It’s a practice that has been going on in New Zealand for decades – sawing off the catalytic converters in the exhaust system of cars to boost the power of the engine, if only marginally.
But now the process has brought in the cops, including America’s FBI and global agency Interpol. Why? Because international criminals are cashing in on precious metals in catalytic converters.
The catalytic converters themselves contain a honeycomb structure that filters out harmful vehicle exhaust gases. Gangs of thieves sell them through networks of scrap metal dealers.
The thieves have been lured by the spectacular rise in the value of one of the metals, rhodium. It is unparalleled in its ability to remove the most toxic pollutants from the gases.
Three years ago, a troy ounce (31.1grams) of rhodium was worth around US$1700 – now it’s worth US$27,500, 16 times the price of gold.
US insurance and law enforcement agencies are logging thousands of thefts of catalytic converters. One repair shop in Minneapolis has so far this year had to fix 70 cars where the device has been removed.
In London, there were more than 3000 thefts of catalytic converters in the first six months of 2019. That was up from 170 in all of 2017. Coronavirus lockdowns in the UK stalled thefts last year but they nevertheless continued. Australia, too, is reporting such thefts.
Crooks use battery-powered saws or grinders to saw through the exhaust pipes. In one case in London, CCTV recorded two men making off in minutes with most of the exhaust system from a parked car. They’d quickly jacked up the car.
Hybrids are most attractive, as reduced pollutants mean the metal is in better condition. SUVs are also targeted because their often higher ground clearance allows crooks easier access. A UK report said one gang in 2019 was stealing six catalytic converters a day and selling them each for NZ$400.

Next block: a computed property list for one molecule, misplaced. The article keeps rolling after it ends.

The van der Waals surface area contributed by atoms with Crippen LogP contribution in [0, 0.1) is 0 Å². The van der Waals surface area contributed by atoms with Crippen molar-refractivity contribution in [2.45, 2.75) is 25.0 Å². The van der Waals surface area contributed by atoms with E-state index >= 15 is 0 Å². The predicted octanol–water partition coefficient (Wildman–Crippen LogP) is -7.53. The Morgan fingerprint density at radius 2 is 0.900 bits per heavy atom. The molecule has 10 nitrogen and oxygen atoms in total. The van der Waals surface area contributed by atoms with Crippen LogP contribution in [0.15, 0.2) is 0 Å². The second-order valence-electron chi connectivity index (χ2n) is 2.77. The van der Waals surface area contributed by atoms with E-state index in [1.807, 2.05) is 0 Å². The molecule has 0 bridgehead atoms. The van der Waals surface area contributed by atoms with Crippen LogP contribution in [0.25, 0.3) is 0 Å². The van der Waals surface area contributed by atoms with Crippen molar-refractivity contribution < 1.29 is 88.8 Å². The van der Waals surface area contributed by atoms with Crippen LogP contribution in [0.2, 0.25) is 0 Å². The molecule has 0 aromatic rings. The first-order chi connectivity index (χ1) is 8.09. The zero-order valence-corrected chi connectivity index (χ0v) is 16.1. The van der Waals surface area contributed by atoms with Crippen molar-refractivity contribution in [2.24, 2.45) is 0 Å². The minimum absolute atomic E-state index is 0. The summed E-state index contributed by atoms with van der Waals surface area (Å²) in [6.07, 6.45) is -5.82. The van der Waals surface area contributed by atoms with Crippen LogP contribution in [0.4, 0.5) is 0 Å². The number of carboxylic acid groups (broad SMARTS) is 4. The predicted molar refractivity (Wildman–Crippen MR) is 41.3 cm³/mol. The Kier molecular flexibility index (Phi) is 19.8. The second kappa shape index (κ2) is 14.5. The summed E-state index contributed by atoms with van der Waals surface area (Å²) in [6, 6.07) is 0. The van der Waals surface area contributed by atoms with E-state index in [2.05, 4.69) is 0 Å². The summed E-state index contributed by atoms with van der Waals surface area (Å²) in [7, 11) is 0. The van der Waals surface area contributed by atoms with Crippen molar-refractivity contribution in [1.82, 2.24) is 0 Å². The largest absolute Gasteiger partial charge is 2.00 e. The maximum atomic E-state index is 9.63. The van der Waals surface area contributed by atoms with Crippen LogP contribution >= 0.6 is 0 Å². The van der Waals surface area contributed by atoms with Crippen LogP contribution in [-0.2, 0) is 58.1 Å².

Silvery-white rhodium is a by-product of the production of platinum and palladium. About 80 per cent of the world’s rhodium comes from South Africa. Each unit of ore mined typically contains 60 per cent platinum, 30 per cent palladium, and 8 to 9 per cent rhodium, according to South African producers.
South Africa has been mining and exporting as much platinum as it could for years. It is one of the country’s main exports and is used in a variety of products, from jewellry to heavy industry.
But the constant mining led to a surplus of platinum that persists to this day. Platinum is produced only when mining companies see a profit in it. As a result, production of platinum’s vital by-product has pretty much stopped, leaving a worldwide rhodium shortage of upwards of 150,000 troy ounces.
Mining companies say even meteoric rhodium prices can’t justify scaling up platinum production. “No one is going to set up a mine just for the rhodium,” said one US analyst.
- The removal of catalytic converters from cars allows exhaust gases to exit engines much faster and at higher levels. The result, in a nutshell, is a little more power, a louder exhaust note – and more harmful CO2 emissions.
- New Zealand, unlike many developed countries, doesn’t have emissions tests as part of its Warrant of Fitness regime. Our politicians continue to do bugger-all about monitoring transport emissions.